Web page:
Egypt has strongly condemned what it described as the "indiscriminate bombardment" of Khan Sheikhoun town in Syria's northwestern Idlib province, which resulted in the death and injury of hundreds on Tuesday.
In a statement the Egyptian foreign ministry said that the "painful and unacceptable" images of the massacre reaffirm the necessity of reaching a political solution to end the crisis in Syria, in light of the international community decisions and UN Security Council Resolution 2254, as well as the Geneva Conventions.
At least 72 civilians, among them 20 children, were killed in Tuesday's attack in rebel-held Khan Sheikhun, and dozens more were left gasping for air, convulsing, and foaming at the mouth, doctors said.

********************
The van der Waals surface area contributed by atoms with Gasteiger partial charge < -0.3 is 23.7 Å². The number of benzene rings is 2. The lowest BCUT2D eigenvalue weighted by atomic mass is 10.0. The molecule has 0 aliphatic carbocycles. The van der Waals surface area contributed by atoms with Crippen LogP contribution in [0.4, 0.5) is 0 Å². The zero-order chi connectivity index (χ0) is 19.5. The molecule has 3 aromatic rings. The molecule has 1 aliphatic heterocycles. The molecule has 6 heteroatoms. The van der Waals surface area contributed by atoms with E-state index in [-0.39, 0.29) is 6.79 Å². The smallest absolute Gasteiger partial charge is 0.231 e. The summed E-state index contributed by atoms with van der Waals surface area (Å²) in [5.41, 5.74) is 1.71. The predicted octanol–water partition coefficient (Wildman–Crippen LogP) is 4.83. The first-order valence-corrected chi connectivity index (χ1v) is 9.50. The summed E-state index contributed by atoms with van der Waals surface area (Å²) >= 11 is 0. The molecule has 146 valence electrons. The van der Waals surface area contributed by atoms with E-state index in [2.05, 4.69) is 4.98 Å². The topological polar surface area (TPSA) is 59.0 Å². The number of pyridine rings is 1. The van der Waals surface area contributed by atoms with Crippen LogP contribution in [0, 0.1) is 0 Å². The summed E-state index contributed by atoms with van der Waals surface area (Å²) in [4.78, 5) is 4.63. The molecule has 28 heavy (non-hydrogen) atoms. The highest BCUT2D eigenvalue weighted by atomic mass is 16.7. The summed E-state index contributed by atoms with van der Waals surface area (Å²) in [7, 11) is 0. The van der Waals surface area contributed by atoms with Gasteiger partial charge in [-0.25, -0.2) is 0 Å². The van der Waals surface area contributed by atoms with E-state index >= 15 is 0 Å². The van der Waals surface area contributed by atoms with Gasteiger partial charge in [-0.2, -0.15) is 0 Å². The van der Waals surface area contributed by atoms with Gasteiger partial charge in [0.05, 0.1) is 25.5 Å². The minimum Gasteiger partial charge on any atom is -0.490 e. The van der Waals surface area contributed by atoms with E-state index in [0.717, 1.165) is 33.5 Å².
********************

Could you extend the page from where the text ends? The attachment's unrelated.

Washington and London have pointed the finger at President Bashar Al-Assad's government for the attack, although the regime has denied using chemical weapons.
The UN Security Council is due to hold an emergency meeting later Wednesday to discuss the attack, with Britain, France and the United States pushing a resolution demanding a swift investigation.
Moscow, which launched a military intervention in 2015 in support of Assad's forces, said the deaths were caused when a Syrian air strike hit a "terrorist warehouse" containing "toxic substances."
The Russian defence ministry said in a statement that the building housed "a warehouse making bombs, with toxic substances," without saying if the strike was accidental or deliberate.
Syria's army had earlier denied any use of chemical weapons, saying it "has never used them, anytime, anywhere, and will not do so in the future."